and if

[tex]a\wedge c=r~\text{and}~a\vee c=s[/tex]

then b=c. We say that "relative complementation is unique (if it exists)". We have used this in the case r=0 and s=1.

The interesting part is that the above is equivalent to distributivity! This follows from the famous pentagon-diamant theorem.
 
  • #4
Thank you very much. I seem to be able to save a lot of time the days that you're around. :smile: If I had money, I would do a lot less thinking and hire you to do the rest. :biggrin:

I had already studied the proof that complements are unique in distributive lattices, but for some reason it didn't occur to me to use that uniqueness the way you did. It seems really obvious now that I've seen it.
 
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  • #5


First, let's define de Morgan's laws in terms of the lattice operations:
\begin{align}
(a\vee b)^\circ &= a^\circ\wedge b^\circ\\
(a\wedge b)^\circ &= a^\circ\vee b^\circ
\end{align}

Now, let's assume we have a complementation on a distributive lattice, denoted by the unary operation a\mapsto a^\circ. We can prove that this complementation is also an orthocomplementation by showing that it satisfies the conditions \text{(1)}, \text{(2)}, and \text{(3)}.

\textbf{Condition (1):} We can easily see that this condition holds since a\wedge a = a\vee a = a for any element a in a distributive lattice.

\textbf{Condition (2):} Since we have a complementation, we know that a\wedge a^\circ = 0 and a\vee a^\circ = 1 for any element a in the lattice. This satisfies the conditions for de Morgan's laws, which means that a^\circ is the complement of a in terms of lattice operations.

\textbf{Condition (3):} Now, let's assume that a\leq b. This means that a\wedge b = a and a\vee b = b. Using de Morgan's laws, we have:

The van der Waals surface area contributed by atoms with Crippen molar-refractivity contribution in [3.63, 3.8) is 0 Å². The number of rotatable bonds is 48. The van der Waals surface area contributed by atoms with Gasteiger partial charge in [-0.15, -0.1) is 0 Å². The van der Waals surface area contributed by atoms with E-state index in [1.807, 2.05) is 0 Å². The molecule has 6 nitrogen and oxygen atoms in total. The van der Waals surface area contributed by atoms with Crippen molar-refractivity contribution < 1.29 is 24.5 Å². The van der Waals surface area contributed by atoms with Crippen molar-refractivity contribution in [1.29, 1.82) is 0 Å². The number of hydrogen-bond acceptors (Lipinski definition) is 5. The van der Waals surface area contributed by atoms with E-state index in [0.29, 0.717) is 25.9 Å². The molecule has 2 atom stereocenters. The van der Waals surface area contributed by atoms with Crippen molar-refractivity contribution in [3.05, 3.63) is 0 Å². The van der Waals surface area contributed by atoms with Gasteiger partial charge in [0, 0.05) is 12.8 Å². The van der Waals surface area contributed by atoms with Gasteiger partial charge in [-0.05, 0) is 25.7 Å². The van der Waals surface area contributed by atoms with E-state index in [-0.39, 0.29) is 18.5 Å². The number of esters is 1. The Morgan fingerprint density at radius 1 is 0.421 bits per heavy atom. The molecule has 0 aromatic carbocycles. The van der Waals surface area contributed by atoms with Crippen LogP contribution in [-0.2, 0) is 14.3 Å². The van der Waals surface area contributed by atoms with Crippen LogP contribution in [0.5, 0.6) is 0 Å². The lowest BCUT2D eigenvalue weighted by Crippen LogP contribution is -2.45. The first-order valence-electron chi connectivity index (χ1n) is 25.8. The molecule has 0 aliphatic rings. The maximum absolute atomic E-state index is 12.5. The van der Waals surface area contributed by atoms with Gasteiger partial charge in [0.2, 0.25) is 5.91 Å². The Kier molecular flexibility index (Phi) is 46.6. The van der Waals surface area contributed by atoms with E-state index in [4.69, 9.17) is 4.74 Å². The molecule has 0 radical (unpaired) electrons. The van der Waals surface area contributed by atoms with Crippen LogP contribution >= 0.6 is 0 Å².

\begin{align}
b^\circ &= (a\vee b)^\circ\\
&= (a^\circ\wedge b^\circ)^\circ\\
&= (a^\circ)^\circ\vee (b^\circ)^\circ\\
&= a\vee b^\circ
\end{align}
Similarly, we can show that a^\circ\leq b^\circ. This satisfies the condition \text{(3)} for an orthocomplementation.

Therefore, we can conclude that every complementation on a distributive lattice is also an orthocomplementation, and the two statements in the books are equivalent.
 

Related to Complementation=orthocomplementation? (Distributive lattices)

1. What is complementation in distributive lattices?

Complementation is a mathematical operation in distributive lattices that involves finding the element that, when combined with a given element, results in the identity element (e.g. 0 for join operation and 1 for meet operation). In simpler terms, it is the inverse operation of join (or meet) in a distributive lattice.

2. What is orthocomplementation in distributive lattices?

Orthocomplementation is a special type of complementation in distributive lattices where the element's complement is unique and can be determined by a specific rule (e.g. De Morgan's law). It is commonly found in Boolean algebras, which are a type of distributive lattice.

3. How does complementation and orthocomplementation relate to each other?

In distributive lattices, complementation and orthocomplementation are closely related as orthocomplementation can be seen as a special case of complementation. Orthocomplementation is a more specific type of complementation that satisfies additional properties such as uniqueness and De Morgan's law.

4. What are the applications of complementation and orthocomplementation in science?

Complementation and orthocomplementation have various applications in science, particularly in fields that involve logical reasoning and set theory. They are commonly used in computer science, quantum mechanics, and formal logic to name a few.

5. Are complementation and orthocomplementation the same in all types of lattices?

No, complementation and orthocomplementation may differ in different types of lattices. For example, in non-distributive lattices, orthocomplementation may not satisfy De Morgan's law, making it different from complementation. It is important to consider the type of lattice when discussing complementation and orthocomplementation.